How to Draw People

How to Draw People with Power, Dynamism, and Accuracy

Sergeant Peppers Lonely Hearts by Victor Ambrus, pastel drawing.
Sergeant Peppers Lonely Hearts by Victor Ambrus, pastel drawing.

Drawing people is one of the most rewarding as well as one of the most challenging artistic pursuits. There is a combination of skills at play—from knowing how to render body position in a way that is anatomically correct and expressively engaging, to learning how to draw character and uniqueness in a sitter. Certainly there are details to consider—drawing hands or features—but it is best to start with gesture and proportion first.

To draw people, artists must first develop their observation skills. Successful people drawings are often simply a matter of seeing what is actually in front of you, and eking out the details that make a person distinctive and appealing. Because an entire narrative of a drawing is wrapped up in the body or face of a figure, when drawing people the artist must be aware of how gesture, expressive marks, and highlights and shadow can all communicate volumes to the viewer.

There are an incredibly varied number of ways to draw people, but accuracy and control will only happen as an artist develops their muscle memory and gets comfortable with all aspects of drawing people. The best way to get comfortable can be to take life drawing classes, where you learn how to draw real people who are posing in front of you. Self-portraiture is also a reliable way for you to draw people while staying in your comfort zone. And artists can also use drawing aids like mannequins to learn proportions and rudimentary poses, as well as to concentrate on a specific feature of the human body—for example, learning how to draw hands with a life-size model of a hand. An artist can also work from photographs when learning how to draw a person though that can be challenging because of the flatness of the image. The best way to grow by leaps and bounds when drawing people is to keep a sketchbook where you can practice your people drawing skills.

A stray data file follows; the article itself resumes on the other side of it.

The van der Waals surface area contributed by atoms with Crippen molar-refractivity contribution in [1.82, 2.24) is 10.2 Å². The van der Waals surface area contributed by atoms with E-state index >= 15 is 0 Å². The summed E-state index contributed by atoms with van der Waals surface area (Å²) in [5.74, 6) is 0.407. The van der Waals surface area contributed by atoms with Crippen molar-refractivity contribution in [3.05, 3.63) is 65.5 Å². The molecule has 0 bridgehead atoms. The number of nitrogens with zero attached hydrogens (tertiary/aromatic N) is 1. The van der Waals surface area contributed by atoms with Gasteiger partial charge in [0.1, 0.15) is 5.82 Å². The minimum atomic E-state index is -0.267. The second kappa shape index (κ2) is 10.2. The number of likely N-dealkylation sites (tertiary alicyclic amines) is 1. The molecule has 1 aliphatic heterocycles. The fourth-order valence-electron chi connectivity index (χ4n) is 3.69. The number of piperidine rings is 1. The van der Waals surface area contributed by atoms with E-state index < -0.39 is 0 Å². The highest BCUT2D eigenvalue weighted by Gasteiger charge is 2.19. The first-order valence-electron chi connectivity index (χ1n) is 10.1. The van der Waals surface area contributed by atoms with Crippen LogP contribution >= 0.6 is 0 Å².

Drawing People Solidly and As If They Are Evaporating

Lady in Gray by Whistler, 1883-1884, gouache on brown paper mounted on card, 7 7/8 x 10 9/16.
Lady in Gray by Whistler, 1883-1884, gouache on brown paper mounted on card, 7 7/8 x 10 9/16.

James Abbott McNeill Whistler’s attention to the detail of ordinary life, it turned out, was very much in keeping with some of the leading thinking of his day. Early 19th-century art had been dominated by a competition between Classicism and Romanticism. By the 1840s, however, critics such as Baudelaire in Paris and John Ruskin in London were writing about the importance of painting and drawing the world as it was, and they encouraged artists to learn how to draw people as they saw them and to get involved in the appearances of day-to-day life.

Realism was in the air. The most audacious of the artists who followed this path was Gustave Courbet, whose powerfully convincing and highly original compositions were already exerting an influence. Courbet was the hero for many young artists, including Whistler’s new friends Henri Fantin-Latour and Alphonse Legros. Whistler settled down to study in the studio of Charles Gleyre, a classical painter, and spent a good deal of time making copies in the Louvre. But he was also an indefatigable sketcher of the world around him, and dedicated himself to drawing people in a huge variety, using varying line weight and density to create a sense of depth in his drawings.